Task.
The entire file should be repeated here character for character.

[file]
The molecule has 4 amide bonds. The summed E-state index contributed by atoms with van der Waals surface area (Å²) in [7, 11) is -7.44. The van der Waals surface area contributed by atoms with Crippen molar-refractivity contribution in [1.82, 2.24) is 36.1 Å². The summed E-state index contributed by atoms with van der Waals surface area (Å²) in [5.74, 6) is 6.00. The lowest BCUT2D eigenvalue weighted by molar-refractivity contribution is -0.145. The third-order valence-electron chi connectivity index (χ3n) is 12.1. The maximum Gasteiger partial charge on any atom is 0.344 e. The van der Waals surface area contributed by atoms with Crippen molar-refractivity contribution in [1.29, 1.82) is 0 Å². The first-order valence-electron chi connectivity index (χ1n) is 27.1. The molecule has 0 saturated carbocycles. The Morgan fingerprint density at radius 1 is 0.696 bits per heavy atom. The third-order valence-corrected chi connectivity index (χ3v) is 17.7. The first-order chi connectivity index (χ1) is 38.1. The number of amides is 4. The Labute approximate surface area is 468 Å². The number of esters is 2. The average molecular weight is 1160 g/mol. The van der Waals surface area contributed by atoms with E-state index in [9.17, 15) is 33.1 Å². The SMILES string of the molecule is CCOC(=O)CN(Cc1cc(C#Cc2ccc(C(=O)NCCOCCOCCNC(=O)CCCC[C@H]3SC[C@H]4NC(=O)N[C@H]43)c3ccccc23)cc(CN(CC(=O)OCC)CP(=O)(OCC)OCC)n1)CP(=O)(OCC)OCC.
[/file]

The molecule has 4 amide bonds. The summed E-state index contributed by atoms with van der Waals surface area (Å²) in [7, 11) is -7.44. The van der Waals surface area contributed by atoms with Crippen molar-refractivity contribution in [1.82, 2.24) is 36.1 Å². The summed E-state index contributed by atoms with van der Waals surface area (Å²) in [5.74, 6) is 6.00. The lowest BCUT2D eigenvalue weighted by molar-refractivity contribution is -0.145. The third-order valence-electron chi connectivity index (χ3n) is 12.1. The maximum Gasteiger partial charge on any atom is 0.344 e. The van der Waals surface area contributed by atoms with Crippen molar-refractivity contribution in [1.29, 1.82) is 0 Å². The first-order valence-electron chi connectivity index (χ1n) is 27.1. The molecule has 0 saturated carbocycles. The Morgan fingerprint density at radius 1 is 0.696 bits per heavy atom. The third-order valence-corrected chi connectivity index (χ3v) is 17.7. The first-order chi connectivity index (χ1) is 38.1. The number of amides is 4. The Labute approximate surface area is 468 Å². The number of esters is 2. The average molecular weight is 1160 g/mol. The van der Waals surface area contributed by atoms with E-state index in [9.17, 15) is 33.1 Å². The SMILES string of the molecule is CCOC(=O)CN(Cc1cc(C#Cc2ccc(C(=O)NCCOCCOCCNC(=O)CCCC[C@H]3SC[C@H]4NC(=O)N[C@H]43)c3ccccc23)cc(CN(CC(=O)OCC)CP(=O)(OCC)OCC)n1)CP(=O)(OCC)OCC.